In our series monitoring the impact of the pandemic on consumer behaviour in Indonesia, Cimigo conducted consumer research to uncover how consumers habits and attitudes have adapted to the current conditions, and what, if any, has changed since our previous report at the height of the initial Covid-19 outbreak.
As various local provincial governments enact measures to curb the spread of the virus, with varying degrees of restrictions and success, Indonesians have become more accustomed to living with the pandemic. Partial lockdowns or “PSBB” in some major cities such as Jakarta have been implemented following the ebb and flow of Covid infection numbers, which understandably creates uncertainty and restlessness among residents.
For this consumer research in Indonesia, Cimigo combined primary data from qualitative interviews of n=10 adult respondents aged 25-50 years from Middle Class and Affluent backgrounds in the Greater Jakarta (Jadetabek) area and secondary data from desk research.
Indonesia consumer research: Economic downturn
Like many countries around the world, the Indonesian economy experienced a decline overall during the pandemic. While most businesses and sectors are struggling to survive or face increased pressure, some “lucky” sectors have been unscathed or even experienced a boom during the pandemic. As a case in point, the steep decline in demand for travel as countries restrict mobility has hit the travel and hospitality industry hard, but in stark contrast, the shift to more in-home shopping has been a boon to e-commerce players.
A clear trend we see resulting from the pandemic is the rise of micro-businesses – modest ventures run from home to generate or supplement household income. These micro-businesses are leveraging the existing e-commerce and digital ecosystem (parcel delivery services, social media, digital payments etc.) to sell everything from home-made foods and snacks to household items and other knick-knacks. Whilst it is easy to see them as “new players” competing in the market against more established businesses, this does not have to be the case. These home businesses generate increased demand for auxiliary supporting sectors, such as courier services, packaging sellers and raw material suppliers. In fact, entrepreneurial individuals have started a cottage “consulting” industry offering digital lessons and training for these new business owners on everything from digital marketing to business finances.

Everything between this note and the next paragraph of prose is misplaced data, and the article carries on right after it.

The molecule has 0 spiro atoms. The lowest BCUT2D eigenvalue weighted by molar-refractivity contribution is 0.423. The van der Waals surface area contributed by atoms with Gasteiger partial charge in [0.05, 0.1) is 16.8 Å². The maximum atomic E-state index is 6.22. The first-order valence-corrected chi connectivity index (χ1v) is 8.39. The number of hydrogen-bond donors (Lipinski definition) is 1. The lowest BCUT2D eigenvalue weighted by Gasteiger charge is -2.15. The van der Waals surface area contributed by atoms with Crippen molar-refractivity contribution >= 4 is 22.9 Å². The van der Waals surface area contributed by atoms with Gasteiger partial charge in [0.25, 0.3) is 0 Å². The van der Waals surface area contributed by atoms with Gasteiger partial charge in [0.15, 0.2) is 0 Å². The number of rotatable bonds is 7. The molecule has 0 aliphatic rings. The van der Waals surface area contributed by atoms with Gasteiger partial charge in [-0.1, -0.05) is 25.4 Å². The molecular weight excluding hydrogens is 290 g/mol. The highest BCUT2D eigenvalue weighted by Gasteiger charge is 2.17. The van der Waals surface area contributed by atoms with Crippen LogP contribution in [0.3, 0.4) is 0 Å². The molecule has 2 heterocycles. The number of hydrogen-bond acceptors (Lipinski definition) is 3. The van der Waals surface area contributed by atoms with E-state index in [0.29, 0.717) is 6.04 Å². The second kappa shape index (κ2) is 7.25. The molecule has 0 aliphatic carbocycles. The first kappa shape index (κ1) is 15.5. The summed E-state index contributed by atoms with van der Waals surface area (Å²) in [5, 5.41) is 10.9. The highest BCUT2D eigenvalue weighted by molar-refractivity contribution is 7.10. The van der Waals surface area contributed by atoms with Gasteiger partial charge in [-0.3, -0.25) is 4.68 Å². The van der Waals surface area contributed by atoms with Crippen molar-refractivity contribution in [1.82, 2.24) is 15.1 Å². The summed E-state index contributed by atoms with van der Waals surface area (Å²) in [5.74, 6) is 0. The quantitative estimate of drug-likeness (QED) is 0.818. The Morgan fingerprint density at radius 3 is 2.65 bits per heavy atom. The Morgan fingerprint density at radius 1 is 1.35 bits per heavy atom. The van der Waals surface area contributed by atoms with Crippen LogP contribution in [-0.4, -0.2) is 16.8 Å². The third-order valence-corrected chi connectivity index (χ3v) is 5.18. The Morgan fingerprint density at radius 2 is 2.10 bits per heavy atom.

The success of these micro-businesses relies on a spirit of “we’re in this together”, whereby buyers, usually in the sellers’ close personal network, buy their goods and services as a way to show support in these troubling times. While some businesses have cleverly leveraged this general sentiment with campaigns to support partners and suppliers (e.g. donations and tips), we expect that this outpouring of solidarity will recede as the economy picks up. When that happens, it will be interesting to see whether these micro-businesses are sustainable long-term ventures, or simply a temporary activity driven by the needs of the times.
For more established companies, extreme times call for extreme measures, and we see many business-changing tactics to make the best of the situation, and companies are forced to leave their comfort zones in order to maintain viability. As mentioned in our last report, this will accelerate the rate of change in the market (for example the adoption of digital technologies) and weed out the less nimble players who are unable to adapt.
Creativity and innovation abound in crisis, and new products and services have sprung up to fulfil the changing needs of the consumer during the pandemic. The Polygrab, a tool made for “contactless” lifestyle, is a prime example of a product being the sign of the times! Beyond products, businesses are also pivoting to stay relevant in the pandemic, such as hotels offering “self-isolation packages” and food and beverage players creating solutions to “bring food to the customer” as on-site dining restrictions are imposed.
Indonesia consumer research: Spending shifts and covid fatigue
The lifting of strict PSBB restrictions are a welcome development and is well-received by most residents of Jakarta. Many are adapting to the new rules in place, such as wearing masks when in public, additional health scans and checks when entering public facilities, and the limited capacity and operating hours of shops and food outlets, which are seen as acceptable trade-offs to be able to resume some of their pre-Covid activities. New habits such as carrying hand sanitizers and extra facemasks when going out are also becoming the norm.